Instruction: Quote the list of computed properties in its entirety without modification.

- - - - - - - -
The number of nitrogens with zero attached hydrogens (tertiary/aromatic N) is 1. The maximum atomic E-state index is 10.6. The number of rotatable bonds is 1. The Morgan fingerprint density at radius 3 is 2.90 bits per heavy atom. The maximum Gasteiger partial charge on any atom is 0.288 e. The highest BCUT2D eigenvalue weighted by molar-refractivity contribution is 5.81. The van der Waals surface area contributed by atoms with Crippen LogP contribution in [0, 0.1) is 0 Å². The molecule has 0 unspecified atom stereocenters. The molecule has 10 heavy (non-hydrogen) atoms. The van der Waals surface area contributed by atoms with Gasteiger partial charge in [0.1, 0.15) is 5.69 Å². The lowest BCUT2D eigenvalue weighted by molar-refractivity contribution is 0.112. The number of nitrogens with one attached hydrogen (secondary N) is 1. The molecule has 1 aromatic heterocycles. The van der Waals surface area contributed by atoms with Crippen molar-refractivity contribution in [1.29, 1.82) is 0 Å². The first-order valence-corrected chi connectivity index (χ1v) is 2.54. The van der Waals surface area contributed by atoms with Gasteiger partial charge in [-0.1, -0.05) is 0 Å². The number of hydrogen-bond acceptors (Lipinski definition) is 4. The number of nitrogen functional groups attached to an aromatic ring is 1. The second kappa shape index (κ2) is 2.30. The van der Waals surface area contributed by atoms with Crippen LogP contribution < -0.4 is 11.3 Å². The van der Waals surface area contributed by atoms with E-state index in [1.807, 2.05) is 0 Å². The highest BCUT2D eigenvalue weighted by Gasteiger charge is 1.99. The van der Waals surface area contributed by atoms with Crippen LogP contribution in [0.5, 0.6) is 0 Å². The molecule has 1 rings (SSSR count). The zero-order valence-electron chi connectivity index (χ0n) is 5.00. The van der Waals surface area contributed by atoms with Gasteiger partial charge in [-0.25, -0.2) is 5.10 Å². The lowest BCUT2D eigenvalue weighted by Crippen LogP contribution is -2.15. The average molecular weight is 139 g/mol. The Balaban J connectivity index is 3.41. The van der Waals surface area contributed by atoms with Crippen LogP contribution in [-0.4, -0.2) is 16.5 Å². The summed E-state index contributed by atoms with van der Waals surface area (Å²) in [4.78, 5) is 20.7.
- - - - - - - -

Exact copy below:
The number of nitrogens with zero attached hydrogens (tertiary/aromatic N) is 1. The maximum atomic E-state index is 10.6. The number of rotatable bonds is 1. The Morgan fingerprint density at radius 3 is 2.90 bits per heavy atom. The maximum Gasteiger partial charge on any atom is 0.288 e. The highest BCUT2D eigenvalue weighted by molar-refractivity contribution is 5.81. The van der Waals surface area contributed by atoms with Crippen LogP contribution in [0, 0.1) is 0 Å². The molecule has 0 unspecified atom stereocenters. The molecule has 10 heavy (non-hydrogen) atoms. The van der Waals surface area contributed by atoms with Gasteiger partial charge in [0.1, 0.15) is 5.69 Å². The lowest BCUT2D eigenvalue weighted by molar-refractivity contribution is 0.112. The number of nitrogens with one attached hydrogen (secondary N) is 1. The molecule has 1 aromatic heterocycles. The van der Waals surface area contributed by atoms with Crippen molar-refractivity contribution in [1.29, 1.82) is 0 Å². The first-order valence-corrected chi connectivity index (χ1v) is 2.54. The van der Waals surface area contributed by atoms with Gasteiger partial charge in [-0.1, -0.05) is 0 Å². The number of hydrogen-bond acceptors (Lipinski definition) is 4. The number of nitrogen functional groups attached to an aromatic ring is 1. The second kappa shape index (κ2) is 2.30. The van der Waals surface area contributed by atoms with Crippen LogP contribution < -0.4 is 11.3 Å². The van der Waals surface area contributed by atoms with E-state index in [1.807, 2.05) is 0 Å². The highest BCUT2D eigenvalue weighted by Gasteiger charge is 1.99. The van der Waals surface area contributed by atoms with Crippen LogP contribution in [0.5, 0.6) is 0 Å². The molecule has 1 rings (SSSR count). The zero-order valence-electron chi connectivity index (χ0n) is 5.00. The van der Waals surface area contributed by atoms with Gasteiger partial charge in [-0.25, -0.2) is 5.10 Å². The lowest BCUT2D eigenvalue weighted by Crippen LogP contribution is -2.15. The average molecular weight is 139 g/mol. The Balaban J connectivity index is 3.41. The van der Waals surface area contributed by atoms with Crippen LogP contribution in [-0.4, -0.2) is 16.5 Å². The summed E-state index contributed by atoms with van der Waals surface area (Å²) in [4.78, 5) is 20.7.